Many kids (and adults) would love to start their morning off with a doughnut, but few of us would call that a healthy breakfast. Muffins, though, are far more likely to end up on the breakfast table. I've got bad news for you, though: If you're buying muffins at the store, you might as well be buying doughnuts. Commercially prepared muffins are basically cake. Healthier muffins can be made at home using whole-wheat flour or a flour alternative and mixing in zucchini or bananas. You could also seek out a bakery that specializes in healthy baked goods and get your muffins there.

6. Prepackaged Lunches

So many parents have been tempted by the bento box craze. After all, small bites of basically healthy food very much fits with how kids eat. And often, those boxes are easier for smaller children than a large sandwich. You'd think that the prepackaged versions of these meals should be a great choice, too, but you'd be wrong. They are filled with sodium: In fact, many of them have more than the entire recommended amount of sodium that children should get daily.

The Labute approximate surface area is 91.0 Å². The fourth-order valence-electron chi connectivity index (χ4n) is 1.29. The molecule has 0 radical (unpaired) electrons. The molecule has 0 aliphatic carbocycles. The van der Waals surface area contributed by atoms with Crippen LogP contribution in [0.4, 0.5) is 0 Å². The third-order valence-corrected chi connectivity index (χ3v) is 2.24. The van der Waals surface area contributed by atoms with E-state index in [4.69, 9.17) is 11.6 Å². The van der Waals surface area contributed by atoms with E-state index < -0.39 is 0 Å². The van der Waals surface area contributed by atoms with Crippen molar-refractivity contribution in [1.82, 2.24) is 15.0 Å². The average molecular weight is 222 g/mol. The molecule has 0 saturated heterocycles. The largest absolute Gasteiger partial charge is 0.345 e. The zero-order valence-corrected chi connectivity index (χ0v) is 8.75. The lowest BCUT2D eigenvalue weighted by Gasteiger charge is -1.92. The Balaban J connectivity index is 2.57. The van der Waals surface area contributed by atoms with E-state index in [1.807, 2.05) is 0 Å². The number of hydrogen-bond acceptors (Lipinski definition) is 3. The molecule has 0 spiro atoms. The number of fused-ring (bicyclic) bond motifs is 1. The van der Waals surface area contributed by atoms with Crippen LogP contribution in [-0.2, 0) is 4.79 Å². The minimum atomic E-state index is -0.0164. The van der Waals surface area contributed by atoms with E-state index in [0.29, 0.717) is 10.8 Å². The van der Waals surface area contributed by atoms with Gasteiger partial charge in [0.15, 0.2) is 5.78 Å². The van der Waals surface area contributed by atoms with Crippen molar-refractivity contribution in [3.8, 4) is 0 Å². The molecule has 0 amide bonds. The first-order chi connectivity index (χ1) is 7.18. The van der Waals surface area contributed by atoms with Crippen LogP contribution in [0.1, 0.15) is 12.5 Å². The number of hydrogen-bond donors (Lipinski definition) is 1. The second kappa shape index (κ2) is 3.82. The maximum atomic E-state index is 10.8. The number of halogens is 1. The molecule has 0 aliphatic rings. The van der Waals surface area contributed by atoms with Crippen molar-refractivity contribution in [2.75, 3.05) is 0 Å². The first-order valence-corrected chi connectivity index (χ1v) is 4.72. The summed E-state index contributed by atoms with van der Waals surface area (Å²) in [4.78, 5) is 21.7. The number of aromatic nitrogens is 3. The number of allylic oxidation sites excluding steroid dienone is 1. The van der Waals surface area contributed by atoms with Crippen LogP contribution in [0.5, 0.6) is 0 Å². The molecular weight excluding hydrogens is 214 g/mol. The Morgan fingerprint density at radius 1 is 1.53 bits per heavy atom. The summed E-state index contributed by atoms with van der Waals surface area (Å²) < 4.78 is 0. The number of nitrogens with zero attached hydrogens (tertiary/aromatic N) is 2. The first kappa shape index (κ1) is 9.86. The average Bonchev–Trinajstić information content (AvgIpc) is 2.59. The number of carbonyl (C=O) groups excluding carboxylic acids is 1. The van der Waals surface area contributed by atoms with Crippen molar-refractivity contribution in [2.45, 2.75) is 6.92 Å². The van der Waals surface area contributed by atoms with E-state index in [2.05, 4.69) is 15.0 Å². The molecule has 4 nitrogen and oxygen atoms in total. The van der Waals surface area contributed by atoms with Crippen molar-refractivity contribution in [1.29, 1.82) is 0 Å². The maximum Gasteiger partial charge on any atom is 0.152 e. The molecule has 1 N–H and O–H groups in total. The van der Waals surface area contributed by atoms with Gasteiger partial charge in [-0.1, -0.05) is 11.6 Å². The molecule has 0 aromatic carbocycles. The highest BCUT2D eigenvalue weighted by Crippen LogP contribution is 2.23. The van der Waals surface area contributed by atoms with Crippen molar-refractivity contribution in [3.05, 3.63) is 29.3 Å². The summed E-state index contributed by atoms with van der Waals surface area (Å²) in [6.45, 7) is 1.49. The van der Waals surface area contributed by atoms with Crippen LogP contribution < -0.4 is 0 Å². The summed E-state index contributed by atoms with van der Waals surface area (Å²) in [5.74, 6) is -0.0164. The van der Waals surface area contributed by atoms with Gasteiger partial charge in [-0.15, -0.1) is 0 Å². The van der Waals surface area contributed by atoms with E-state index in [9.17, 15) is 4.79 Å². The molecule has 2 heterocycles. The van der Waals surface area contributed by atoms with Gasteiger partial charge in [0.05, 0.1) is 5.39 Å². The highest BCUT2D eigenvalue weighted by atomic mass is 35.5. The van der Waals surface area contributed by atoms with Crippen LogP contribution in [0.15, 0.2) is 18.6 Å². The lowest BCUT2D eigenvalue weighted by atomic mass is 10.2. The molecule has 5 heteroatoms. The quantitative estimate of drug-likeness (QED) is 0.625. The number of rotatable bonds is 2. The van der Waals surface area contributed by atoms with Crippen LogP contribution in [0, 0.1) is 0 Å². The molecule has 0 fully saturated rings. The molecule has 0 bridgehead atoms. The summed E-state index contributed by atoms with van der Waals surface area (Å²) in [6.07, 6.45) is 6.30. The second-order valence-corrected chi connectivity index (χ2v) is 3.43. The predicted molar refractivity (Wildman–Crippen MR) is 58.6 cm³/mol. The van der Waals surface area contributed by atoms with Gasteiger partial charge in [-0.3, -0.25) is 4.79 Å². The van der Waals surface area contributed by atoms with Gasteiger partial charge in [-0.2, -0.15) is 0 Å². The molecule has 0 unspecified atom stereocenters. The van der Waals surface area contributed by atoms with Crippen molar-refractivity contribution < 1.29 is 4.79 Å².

7. Reduced-Fat Peanut Butter

Most of us have internalized the message that reduced-fat foods are always better than full-fat versions. However, when it comes to peanut butter, that's not the case. Natural, full-fat peanut butter is made simply from peanuts and is chock full of healthy fats and protein. But when that fat is removed, it has to be replaced by something, and often, those "somethings" include unhealthy fats, sugar, and corn syrup. You're much better off choosing natural peanut butter or an alternative like almond butter or sun butter.

8. Sports Drinks